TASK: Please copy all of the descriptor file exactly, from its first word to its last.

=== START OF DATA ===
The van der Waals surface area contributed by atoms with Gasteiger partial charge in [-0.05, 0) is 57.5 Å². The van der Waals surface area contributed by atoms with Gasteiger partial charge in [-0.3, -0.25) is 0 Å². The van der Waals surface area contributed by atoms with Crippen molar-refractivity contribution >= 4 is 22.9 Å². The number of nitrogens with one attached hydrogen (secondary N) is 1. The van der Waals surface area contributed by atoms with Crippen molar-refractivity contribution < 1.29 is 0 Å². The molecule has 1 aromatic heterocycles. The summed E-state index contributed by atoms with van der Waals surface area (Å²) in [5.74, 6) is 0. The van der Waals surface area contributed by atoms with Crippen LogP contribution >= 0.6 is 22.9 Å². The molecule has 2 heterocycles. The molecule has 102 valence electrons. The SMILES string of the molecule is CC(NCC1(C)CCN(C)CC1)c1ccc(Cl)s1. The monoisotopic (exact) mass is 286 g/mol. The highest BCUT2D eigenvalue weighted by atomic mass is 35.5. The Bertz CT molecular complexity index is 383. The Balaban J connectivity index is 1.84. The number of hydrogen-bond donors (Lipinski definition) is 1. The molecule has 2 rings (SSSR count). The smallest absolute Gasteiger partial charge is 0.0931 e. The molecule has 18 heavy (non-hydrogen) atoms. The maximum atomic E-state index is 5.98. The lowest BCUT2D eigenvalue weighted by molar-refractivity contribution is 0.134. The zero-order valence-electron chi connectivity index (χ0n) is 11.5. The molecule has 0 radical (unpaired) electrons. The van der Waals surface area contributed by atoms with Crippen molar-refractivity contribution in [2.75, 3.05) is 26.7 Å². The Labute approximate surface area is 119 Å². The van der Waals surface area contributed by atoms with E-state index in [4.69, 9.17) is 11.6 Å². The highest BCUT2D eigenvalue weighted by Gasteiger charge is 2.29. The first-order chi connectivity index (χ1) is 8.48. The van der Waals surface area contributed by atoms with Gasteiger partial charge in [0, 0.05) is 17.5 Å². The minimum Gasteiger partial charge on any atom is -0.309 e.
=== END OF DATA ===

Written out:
The van der Waals surface area contributed by atoms with Gasteiger partial charge in [-0.05, 0) is 57.5 Å². The van der Waals surface area contributed by atoms with Gasteiger partial charge in [-0.3, -0.25) is 0 Å². The van der Waals surface area contributed by atoms with Crippen molar-refractivity contribution >= 4 is 22.9 Å². The number of nitrogens with one attached hydrogen (secondary N) is 1. The van der Waals surface area contributed by atoms with Crippen molar-refractivity contribution < 1.29 is 0 Å². The molecule has 1 aromatic heterocycles. The summed E-state index contributed by atoms with van der Waals surface area (Å²) in [5.74, 6) is 0. The van der Waals surface area contributed by atoms with Crippen LogP contribution >= 0.6 is 22.9 Å². The molecule has 2 heterocycles. The molecule has 102 valence electrons. The SMILES string of the molecule is CC(NCC1(C)CCN(C)CC1)c1ccc(Cl)s1. The monoisotopic (exact) mass is 286 g/mol. The highest BCUT2D eigenvalue weighted by atomic mass is 35.5. The Bertz CT molecular complexity index is 383. The Balaban J connectivity index is 1.84. The number of hydrogen-bond donors (Lipinski definition) is 1. The molecule has 2 rings (SSSR count). The smallest absolute Gasteiger partial charge is 0.0931 e. The molecule has 18 heavy (non-hydrogen) atoms. The maximum atomic E-state index is 5.98. The lowest BCUT2D eigenvalue weighted by molar-refractivity contribution is 0.134. The zero-order valence-electron chi connectivity index (χ0n) is 11.5. The molecule has 0 radical (unpaired) electrons. The van der Waals surface area contributed by atoms with Crippen molar-refractivity contribution in [2.75, 3.05) is 26.7 Å². The Labute approximate surface area is 119 Å². The van der Waals surface area contributed by atoms with E-state index in [4.69, 9.17) is 11.6 Å². The highest BCUT2D eigenvalue weighted by Gasteiger charge is 2.29. The first-order chi connectivity index (χ1) is 8.48. The van der Waals surface area contributed by atoms with Gasteiger partial charge in [0, 0.05) is 17.5 Å². The minimum Gasteiger partial charge on any atom is -0.309 e.